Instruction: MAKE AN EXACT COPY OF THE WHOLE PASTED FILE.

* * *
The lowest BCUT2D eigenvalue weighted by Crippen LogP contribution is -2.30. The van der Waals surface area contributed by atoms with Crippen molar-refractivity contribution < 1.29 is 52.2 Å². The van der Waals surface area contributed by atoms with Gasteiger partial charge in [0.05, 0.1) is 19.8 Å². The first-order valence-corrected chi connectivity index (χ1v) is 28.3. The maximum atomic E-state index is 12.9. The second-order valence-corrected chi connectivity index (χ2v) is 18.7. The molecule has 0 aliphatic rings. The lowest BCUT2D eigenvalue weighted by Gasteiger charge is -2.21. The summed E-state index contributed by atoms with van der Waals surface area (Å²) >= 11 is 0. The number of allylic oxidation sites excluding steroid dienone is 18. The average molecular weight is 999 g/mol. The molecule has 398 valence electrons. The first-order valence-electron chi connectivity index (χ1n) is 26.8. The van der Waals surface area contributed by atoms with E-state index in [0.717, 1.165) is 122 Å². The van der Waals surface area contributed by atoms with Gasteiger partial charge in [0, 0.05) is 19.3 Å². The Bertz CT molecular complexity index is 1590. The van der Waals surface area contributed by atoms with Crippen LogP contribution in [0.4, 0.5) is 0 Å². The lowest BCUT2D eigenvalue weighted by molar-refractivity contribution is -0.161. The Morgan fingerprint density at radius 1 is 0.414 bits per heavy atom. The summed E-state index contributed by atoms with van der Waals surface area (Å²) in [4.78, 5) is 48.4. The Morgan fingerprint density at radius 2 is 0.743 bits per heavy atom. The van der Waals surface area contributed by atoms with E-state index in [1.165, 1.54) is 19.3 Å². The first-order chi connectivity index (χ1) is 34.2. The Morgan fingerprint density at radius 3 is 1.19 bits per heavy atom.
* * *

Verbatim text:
The lowest BCUT2D eigenvalue weighted by Crippen LogP contribution is -2.30. The van der Waals surface area contributed by atoms with Crippen molar-refractivity contribution < 1.29 is 52.2 Å². The van der Waals surface area contributed by atoms with Gasteiger partial charge in [0.05, 0.1) is 19.8 Å². The first-order valence-corrected chi connectivity index (χ1v) is 28.3. The maximum atomic E-state index is 12.9. The second-order valence-corrected chi connectivity index (χ2v) is 18.7. The molecule has 0 aliphatic rings. The lowest BCUT2D eigenvalue weighted by Gasteiger charge is -2.21. The summed E-state index contributed by atoms with van der Waals surface area (Å²) >= 11 is 0. The number of allylic oxidation sites excluding steroid dienone is 18. The average molecular weight is 999 g/mol. The molecule has 398 valence electrons. The first-order valence-electron chi connectivity index (χ1n) is 26.8. The van der Waals surface area contributed by atoms with E-state index in [0.717, 1.165) is 122 Å². The van der Waals surface area contributed by atoms with Gasteiger partial charge in [0, 0.05) is 19.3 Å². The Bertz CT molecular complexity index is 1590. The van der Waals surface area contributed by atoms with Crippen LogP contribution in [0.4, 0.5) is 0 Å². The lowest BCUT2D eigenvalue weighted by molar-refractivity contribution is -0.161. The Morgan fingerprint density at radius 1 is 0.414 bits per heavy atom. The summed E-state index contributed by atoms with van der Waals surface area (Å²) in [4.78, 5) is 48.4. The Morgan fingerprint density at radius 2 is 0.743 bits per heavy atom. The van der Waals surface area contributed by atoms with E-state index in [1.165, 1.54) is 19.3 Å². The first-order chi connectivity index (χ1) is 34.2. The Morgan fingerprint density at radius 3 is 1.19 bits per heavy atom.